Article Abstract

Differences in clinical presentation of non-small cell lung cancer in never-smokers versus smokers

Authors: Joo Young Lee, Im II Na, Seung-Hun Jang, Yong Il Hwang, Du Hwan Choe, Cheol Hyeon Kim, HeeJong Baek


Objectives: This study was conducted to evaluate whether or not tumor spread and the diagnostic process in non-small cell lung cancer (NSCLC) is different based on smoking history.
Methods: Associations between smoking status and clinical presentation were evaluated controlling for the effect of histology. Lung cancer with delayed diagnosis (LCDD) and incidental detection (LCID) were determined based on medical records.
Results: Of 914 patients, frequency of distant metastases was more common in never-smokers than in smokers (59% and 36%, respectively; P<0.001). Although never-smokers were more likely to have LCDD than smokers (18% and 11%, respectively; P=0.038), LCDD were not significantly associated with frequency of distant metastases [49% (LCDD) vs. 42% (non-LCDD); P=0.189] as well as tumor [29% (T3-4) vs. 24% (T1-2); P=0.134] and node [43% (N2-3) vs. 44% (N 0-1); P=0.838] stage. Interestingly, never-smokers are more likely to have LCID than smokers (31% and 19%, respectively; P=0.010). In survival analysis, LCID (P=0.001; HR, 0.63) remained a prognostic factor, while LCDD did not.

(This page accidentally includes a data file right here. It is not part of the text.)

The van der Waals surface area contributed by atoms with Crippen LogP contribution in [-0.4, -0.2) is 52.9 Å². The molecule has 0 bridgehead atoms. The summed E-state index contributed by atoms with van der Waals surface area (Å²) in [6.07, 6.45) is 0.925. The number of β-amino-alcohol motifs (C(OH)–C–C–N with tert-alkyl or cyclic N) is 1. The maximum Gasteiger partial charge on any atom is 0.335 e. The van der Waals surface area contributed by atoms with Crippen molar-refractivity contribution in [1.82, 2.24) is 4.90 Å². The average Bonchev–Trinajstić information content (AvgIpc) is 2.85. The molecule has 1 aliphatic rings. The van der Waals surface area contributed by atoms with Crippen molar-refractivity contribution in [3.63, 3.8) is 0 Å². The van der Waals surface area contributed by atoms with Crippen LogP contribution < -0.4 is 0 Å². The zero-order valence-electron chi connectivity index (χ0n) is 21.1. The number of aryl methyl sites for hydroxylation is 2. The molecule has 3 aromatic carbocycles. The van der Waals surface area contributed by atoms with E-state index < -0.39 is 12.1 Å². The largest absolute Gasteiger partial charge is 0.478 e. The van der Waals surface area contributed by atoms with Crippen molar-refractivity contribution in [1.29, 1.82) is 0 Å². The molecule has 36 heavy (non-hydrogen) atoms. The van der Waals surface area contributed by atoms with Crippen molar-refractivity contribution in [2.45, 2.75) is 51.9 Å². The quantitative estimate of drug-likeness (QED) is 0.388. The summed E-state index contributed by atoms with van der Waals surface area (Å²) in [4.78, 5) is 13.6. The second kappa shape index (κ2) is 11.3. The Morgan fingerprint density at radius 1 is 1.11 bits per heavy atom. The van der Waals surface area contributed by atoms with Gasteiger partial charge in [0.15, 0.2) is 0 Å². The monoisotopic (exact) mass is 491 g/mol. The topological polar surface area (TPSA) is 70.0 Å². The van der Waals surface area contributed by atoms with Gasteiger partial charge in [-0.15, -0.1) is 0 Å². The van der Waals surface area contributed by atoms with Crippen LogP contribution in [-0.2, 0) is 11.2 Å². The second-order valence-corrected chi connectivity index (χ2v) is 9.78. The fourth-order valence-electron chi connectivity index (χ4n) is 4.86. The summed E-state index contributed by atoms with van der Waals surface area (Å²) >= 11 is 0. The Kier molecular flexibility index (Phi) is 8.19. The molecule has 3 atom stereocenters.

Conclusions: This study suggests distinct metastatic pattern and diagnostic processes of never-smokers. The link between survival and incidental detection was also indicated.